A climactic moment in a song is a big reason that good music is memorable. But where do we place that moment?
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Practically every song has a so-called “climactic moment” – usually (but not always) the highest note of the melody. If you dissect most hit songs, you’ll notice that the climactic moment typically happens in the chorus. Having said that, every section of a song will often have a moment that is the focal point for that particular section, giving most songs several climactic moments. The chorus high point, however, is going to be the most prominent and memorable one.
And this is nothing new in music composition. Go back hundreds of years, when Handel, Bach and Mozart were composing, and you will see the same thing: music written in sections, where each section has a climactic moment.
In pop music these days, the climactic moment of the chorus is often placed at the beginning of that section. If you want to listen to a good example of how a song melody’s range moves upward, culminating in a climactic moment at the beginning of a chorus, take a listen to “Holding On for Life“, a new single released by Broken Bells in November of 2013, a pre-release from their upcoming album “After the Disco.”
The song is in the key of B minor, with a bridge section in the middle that moves into E minor. The song’s formal design is:
Intro – [Verse – Pre-chorus – Chorus – Instr. Break] (repeat) Bridge – Instr. Break – Chorus – Instr. Break
If you track the range of the melody as it moves from one section to the next, you’ll see that it closely adheres to the basic songwriting principle that melodies in the verse should start low, move higher as they approach the chorus, with the highest notes of the song appearing in the chorus.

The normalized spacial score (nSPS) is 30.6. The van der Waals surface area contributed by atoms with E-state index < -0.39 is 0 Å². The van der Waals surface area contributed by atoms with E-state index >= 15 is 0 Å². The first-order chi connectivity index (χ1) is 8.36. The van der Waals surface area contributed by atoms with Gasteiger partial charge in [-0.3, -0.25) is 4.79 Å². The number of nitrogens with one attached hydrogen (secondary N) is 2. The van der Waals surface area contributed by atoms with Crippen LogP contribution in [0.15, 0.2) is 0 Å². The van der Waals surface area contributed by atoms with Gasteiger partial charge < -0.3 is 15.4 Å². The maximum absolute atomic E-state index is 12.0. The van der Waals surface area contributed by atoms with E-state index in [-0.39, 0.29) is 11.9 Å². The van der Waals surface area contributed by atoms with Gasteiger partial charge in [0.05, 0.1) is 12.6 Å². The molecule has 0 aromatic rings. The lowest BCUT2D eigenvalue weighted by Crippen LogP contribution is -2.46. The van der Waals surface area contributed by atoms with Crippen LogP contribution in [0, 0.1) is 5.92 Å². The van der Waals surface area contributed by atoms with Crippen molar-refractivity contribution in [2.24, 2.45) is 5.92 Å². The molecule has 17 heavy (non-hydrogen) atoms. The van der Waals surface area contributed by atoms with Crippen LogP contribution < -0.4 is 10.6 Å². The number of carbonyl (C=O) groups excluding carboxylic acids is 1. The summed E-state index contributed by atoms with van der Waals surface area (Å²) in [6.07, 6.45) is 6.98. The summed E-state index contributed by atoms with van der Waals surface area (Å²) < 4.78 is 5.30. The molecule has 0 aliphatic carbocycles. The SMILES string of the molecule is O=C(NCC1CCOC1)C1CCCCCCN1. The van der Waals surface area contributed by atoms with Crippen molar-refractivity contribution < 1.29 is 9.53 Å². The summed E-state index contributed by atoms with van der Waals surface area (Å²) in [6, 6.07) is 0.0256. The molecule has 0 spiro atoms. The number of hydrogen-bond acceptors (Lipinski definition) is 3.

In this song, however, the highest notes are high B, but you first get the high B in the pre-chorus, and it happens several times. So when the chorus starts on a high B, it begs the following question: why would we identify the start of the chorus as being the climactic moment of the song if the high B has already been heard?
Climactic moments are not just about the highest note; it’s also about where the note occurs, and specifically about what else is happening when it occurs. In this song, though the high B happens in the pre-chorus, its placement at the beginning of the chorus gives it special importance there. The high B in the chorus is the top note of a short melodic hook, whereas in the pre-chorus, the high B happens in the middle of phrases, a less prominent location.
If you find that your own songs are lacking in energy and drive, take a look at the range of the melodies you piece together to form your song. For maximum effect, you should usually find that your verse melody is pitched lower than your chorus melody.
In addition to that, consider placing that climactic at the beginning of your chorus, allowing it to form not just a climactic moment in your song, but also a climactic moment in your hook.
Written by Gary Ewer. Follow on Twitter.
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